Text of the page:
Dr. Andrew Wakefield, the U.K. medical doctor who created a public health uproar when he claimed that a common childhood measles, mumps and rubella (MMR) vaccine was an underlying cause of autism in children, has been banned from practicing medicine in his home country of Britain. The action stems from accusations of serious professional misconduct. His findings were later discredited and his results retracted from the journal that they were published in.

In the aftermath of the vaccine scandal, Wakefield relocated to the United States, where he established an autism center in Texas and has a substantial following, though the medical establishment views him with skepticism. The current ruling only applies to Wakefield’s practicing of medicine in Britain, and does not affect him in the U.S. or other countries. He has the right to file an appeal against the ruling.

In 1998, Wakefield conducted research that linked vaccinations with autism. Since that paper was published in the Lancet, millions of families worldwide began rejecting the vaccine, even in light of the doctor's lack of credible proof. Rates of immunization have never recovered, and in Britain and the U.S., there have been measles outbreaks every year since that time.

Wakefield has since assumed the role of the central spokesperson against the use of immunizations and has won the support of scores of parents who do not trust vaccines, including many high-profile celebrities. Wakefield's popularity is despite the fact that the medical establishment as a whole has not completely embraced his findings, and in certain instances, has called into question his methods.

Indeed, at the time that he conducted his controversial study, Wakefield was a doctor who did not have ethical approval to conduct some of the experiments in his study, which have been described as having a “callous disregard” for its subjects (i.e., children), and included paying children (5 pounds, or about $7.20) for blood samples at his son’s birthday party.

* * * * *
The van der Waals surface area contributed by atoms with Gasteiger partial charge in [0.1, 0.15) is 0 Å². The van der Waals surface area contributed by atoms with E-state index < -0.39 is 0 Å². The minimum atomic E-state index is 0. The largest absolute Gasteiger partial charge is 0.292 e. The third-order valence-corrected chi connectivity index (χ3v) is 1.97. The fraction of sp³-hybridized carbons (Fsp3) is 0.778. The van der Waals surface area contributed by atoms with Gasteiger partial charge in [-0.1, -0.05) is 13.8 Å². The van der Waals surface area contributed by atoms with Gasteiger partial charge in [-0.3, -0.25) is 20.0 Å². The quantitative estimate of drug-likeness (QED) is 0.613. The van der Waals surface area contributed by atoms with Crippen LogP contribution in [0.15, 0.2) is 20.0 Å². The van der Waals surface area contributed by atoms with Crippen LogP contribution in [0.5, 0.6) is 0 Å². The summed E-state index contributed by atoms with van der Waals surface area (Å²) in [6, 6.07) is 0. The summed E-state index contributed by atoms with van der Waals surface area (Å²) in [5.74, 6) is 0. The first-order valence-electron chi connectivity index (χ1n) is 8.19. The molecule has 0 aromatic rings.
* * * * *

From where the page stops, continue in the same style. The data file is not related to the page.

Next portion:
Adding to the controversy is the fact that he had the financial backing of parents who believed that their children had been adversely affected by vaccines. Eventually, ten of the authors on the paper renounced the findings and the paper was eventually removed from publication. In the most recent ruling, Britain’s top medical ruling overseer, the General Medical Council, declared that Wakefield had in fact abused the power of his position and has, in essence, given the medical establishment as a whole a bad name.

At this point, however, it may be safe to say that the damage has been done. Vaccine rates remain lower than usual since the publication of Wakefield’s initial paper, even though several studies and court rulings have verified the safety of vaccines. In this country, more than 5,500 claims have been filed seeking compensation for what the plaintiffs believe are the adverse consequences of their children’s vaccinations.

If you have questions or concerns about the safety of vaccinations, speak with your pediatrician or visit the websites for Vaccine Safety and the Center for Disease Control and Prevention (CDC).